Choosing the Right Cone for Your Post-Surgery Dog
Cones are no fun, but they are a necessary part of your dog's healing process. Find out how to pick the perfect cone for your dog and lifestyle.
Kristina N. Lotz, CPDT-KA |
Posted: October 13, 2014, 1 p.m. PST
It’s hard when your dog has a procedure, routine or otherwise. We worry and fret about our four-legged family member. The hardest part is sometimes the recovery. Getting some dogs to leave their wound alone so it will heal can be a real challenge.
Having the right Elizabethan collar (e-collars or cone) for your dog can really make a difference in their recovery time and prevent you from having to take them back to the vet to repair damage or fight off an infection from licking.
But which cone will work the best on your dog? Here are some of the most popular types of cones, and what kind of dog they work best on.
Traditional Plastic Cone
These cones are the most common. Vet give them to you when you leave the clinic and most of us use them because they are free.
- Medium to large dogs
- If the wound is on the head, this style has the longest "protection area,” making it hard for the dog to scratch the injury
- Dogs with ear hematomas because they prevent blood from splattering everywhere if they open up
- Easy to clean
- Fairly easy for dogs to get off themselves
- Some dogs can still reach their wounds if they are located on the back half of the dog
- They are hard, making them uncomfortable
- A Lot of dogs have a hard time moving around, drinking, and eating with them on
Shaped much like the traditional e-collar, these cones are usually made a padded nylon-type fabric.
- Medium and large dogs
- Bends easier, so dog can lie down, eat, etc. more comfortably
- Some styles have a drawstring and Velcro that make adjusting the size better than traditional cones
- Because they bend, dogs can bend them and get to their injury sites
- Velcro gives them a "limited life” and can be a pain on long-haired breeds
- Hard to clean
Looking a lot like a donut cushion for a person who broke their tailbone, these cones have some great positives and a few negatives.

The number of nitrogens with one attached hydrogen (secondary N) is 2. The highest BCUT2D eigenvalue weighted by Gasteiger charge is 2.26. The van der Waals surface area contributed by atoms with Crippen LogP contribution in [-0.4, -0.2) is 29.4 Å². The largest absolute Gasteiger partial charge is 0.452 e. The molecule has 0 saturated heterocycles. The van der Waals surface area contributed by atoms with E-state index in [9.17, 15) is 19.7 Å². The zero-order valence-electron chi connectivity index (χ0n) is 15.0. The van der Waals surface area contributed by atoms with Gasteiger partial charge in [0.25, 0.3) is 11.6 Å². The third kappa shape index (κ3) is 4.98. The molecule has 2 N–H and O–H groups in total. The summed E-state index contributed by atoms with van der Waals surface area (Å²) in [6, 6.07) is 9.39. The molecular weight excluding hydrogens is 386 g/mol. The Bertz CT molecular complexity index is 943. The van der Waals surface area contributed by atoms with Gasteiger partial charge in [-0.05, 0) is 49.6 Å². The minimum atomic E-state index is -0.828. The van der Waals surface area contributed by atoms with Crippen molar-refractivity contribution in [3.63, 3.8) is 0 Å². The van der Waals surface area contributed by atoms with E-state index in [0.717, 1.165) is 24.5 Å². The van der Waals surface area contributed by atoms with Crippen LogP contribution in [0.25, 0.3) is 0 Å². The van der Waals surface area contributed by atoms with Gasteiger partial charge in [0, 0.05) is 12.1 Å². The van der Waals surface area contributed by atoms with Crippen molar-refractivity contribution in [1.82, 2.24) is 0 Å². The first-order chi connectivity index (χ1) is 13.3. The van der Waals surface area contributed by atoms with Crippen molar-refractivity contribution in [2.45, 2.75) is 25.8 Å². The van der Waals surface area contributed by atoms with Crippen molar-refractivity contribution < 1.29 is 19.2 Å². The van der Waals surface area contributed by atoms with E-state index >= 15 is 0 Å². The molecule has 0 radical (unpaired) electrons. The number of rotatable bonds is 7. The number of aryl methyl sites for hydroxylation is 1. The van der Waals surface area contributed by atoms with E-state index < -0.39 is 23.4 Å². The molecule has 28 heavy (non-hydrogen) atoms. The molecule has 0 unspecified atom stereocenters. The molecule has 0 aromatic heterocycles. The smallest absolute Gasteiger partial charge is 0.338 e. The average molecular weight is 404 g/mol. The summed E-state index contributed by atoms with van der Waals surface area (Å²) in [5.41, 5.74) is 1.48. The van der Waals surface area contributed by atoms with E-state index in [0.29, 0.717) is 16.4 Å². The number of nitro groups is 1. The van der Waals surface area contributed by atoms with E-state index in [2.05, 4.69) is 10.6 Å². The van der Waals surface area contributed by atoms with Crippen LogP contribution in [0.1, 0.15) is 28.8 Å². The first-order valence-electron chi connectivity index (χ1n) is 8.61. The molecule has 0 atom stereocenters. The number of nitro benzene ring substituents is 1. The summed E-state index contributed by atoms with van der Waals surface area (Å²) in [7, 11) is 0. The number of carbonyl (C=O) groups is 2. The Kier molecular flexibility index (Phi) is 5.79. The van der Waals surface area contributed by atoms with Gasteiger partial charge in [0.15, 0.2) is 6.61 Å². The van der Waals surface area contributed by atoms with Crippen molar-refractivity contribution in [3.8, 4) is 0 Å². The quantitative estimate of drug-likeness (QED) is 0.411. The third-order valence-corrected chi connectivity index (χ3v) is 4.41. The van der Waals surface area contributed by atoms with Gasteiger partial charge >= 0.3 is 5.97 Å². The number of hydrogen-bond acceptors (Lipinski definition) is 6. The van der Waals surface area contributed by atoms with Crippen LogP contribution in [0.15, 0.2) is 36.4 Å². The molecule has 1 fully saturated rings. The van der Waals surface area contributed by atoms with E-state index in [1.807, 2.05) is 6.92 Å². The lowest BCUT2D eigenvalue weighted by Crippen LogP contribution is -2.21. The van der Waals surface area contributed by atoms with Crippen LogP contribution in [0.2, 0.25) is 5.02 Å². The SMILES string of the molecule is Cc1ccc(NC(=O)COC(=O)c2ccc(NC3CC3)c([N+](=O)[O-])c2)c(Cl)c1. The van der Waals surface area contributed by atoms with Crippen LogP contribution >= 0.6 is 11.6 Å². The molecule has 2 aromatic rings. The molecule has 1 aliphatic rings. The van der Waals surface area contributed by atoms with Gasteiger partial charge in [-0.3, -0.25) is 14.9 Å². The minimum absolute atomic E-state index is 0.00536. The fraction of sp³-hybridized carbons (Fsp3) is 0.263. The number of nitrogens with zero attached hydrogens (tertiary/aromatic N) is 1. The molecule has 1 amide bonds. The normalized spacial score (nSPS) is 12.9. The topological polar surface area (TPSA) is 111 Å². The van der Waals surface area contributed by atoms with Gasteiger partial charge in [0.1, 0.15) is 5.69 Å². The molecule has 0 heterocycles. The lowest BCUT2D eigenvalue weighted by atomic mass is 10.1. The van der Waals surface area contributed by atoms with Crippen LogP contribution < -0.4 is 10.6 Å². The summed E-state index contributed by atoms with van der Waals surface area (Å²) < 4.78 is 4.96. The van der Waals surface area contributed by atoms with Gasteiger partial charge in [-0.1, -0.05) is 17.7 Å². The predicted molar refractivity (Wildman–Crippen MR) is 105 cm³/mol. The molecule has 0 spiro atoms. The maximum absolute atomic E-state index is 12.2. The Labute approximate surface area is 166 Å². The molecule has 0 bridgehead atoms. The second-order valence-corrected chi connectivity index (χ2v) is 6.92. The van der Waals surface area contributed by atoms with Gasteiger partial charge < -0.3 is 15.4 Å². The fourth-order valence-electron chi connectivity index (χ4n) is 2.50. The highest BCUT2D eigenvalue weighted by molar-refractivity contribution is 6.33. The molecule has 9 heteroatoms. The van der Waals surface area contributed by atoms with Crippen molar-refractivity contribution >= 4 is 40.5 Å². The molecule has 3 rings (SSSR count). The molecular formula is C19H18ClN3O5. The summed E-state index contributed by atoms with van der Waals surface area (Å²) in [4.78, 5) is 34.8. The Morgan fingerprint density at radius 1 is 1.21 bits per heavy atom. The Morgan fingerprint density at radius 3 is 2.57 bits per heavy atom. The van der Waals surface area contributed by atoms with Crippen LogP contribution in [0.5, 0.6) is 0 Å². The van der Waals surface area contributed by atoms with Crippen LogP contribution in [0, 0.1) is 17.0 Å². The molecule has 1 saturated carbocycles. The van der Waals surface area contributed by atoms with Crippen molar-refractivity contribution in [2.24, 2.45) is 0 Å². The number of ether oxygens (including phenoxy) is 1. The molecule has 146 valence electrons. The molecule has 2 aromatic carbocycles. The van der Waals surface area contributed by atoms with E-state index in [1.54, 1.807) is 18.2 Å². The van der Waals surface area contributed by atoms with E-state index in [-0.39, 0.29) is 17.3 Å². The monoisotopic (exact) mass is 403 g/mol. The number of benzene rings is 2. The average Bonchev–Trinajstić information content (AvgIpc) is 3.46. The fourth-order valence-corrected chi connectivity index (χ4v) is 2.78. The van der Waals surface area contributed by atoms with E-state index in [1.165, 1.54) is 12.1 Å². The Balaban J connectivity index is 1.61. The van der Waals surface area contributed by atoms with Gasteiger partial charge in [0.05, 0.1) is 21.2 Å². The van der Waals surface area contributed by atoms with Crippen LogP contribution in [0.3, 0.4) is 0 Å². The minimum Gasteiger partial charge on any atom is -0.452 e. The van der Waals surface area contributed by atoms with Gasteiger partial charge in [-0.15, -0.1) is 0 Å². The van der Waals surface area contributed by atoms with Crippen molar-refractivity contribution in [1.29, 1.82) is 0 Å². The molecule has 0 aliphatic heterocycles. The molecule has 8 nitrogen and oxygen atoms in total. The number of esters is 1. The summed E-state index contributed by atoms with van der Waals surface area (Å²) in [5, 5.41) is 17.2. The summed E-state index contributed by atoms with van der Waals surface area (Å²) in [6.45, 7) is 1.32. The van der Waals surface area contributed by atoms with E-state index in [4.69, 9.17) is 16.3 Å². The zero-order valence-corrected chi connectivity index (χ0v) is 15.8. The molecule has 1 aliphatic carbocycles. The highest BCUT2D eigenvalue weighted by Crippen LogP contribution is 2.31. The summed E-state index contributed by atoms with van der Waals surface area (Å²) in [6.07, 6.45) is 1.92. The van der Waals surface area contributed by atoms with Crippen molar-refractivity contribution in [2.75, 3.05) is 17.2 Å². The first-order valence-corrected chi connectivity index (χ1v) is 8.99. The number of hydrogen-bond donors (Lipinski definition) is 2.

- More comfortable for the dog than the traditional plastic cone
- Easier for them to get around
- Brachycephalic dog because it’s easier to put on and harder for them to take off
- Harder for any dog to take off
- Since they do not have the long projection-type cone, dogs can reach some injuries depending on shape of body and place on injury.
- Dogs with long bodies who have an injury on the back half of their body
- Tail injuries – most dogs will be able to reach their tail with this cone on
- Face injuries – dogs may be able to scratch with their hind feet, or against another object with this cone.
The other option is to make your own. A dog trainer friend of mine, Sherry Nativo, has an Italian Greyhound that need surgery on her mouth. After trying all the different kinds of collars with either the Sadie being too uncomfortable to lay down and/or being able to reach her wounds, she decided to make her own.
She took kennel leashes (you could use string, ribbon, whatever), wrapped them in towels to the diameter she needed and then tied it around her dog. You will need to put tape around the towels at a few points to secure them from unrolling. The end result looked similar to the donut cone, but she could add or subtract towels to make it big enough that Sadie couldn’t get to her wounds, and the softness of the towels gave her a nice pillow to lay on.
How to Choose:
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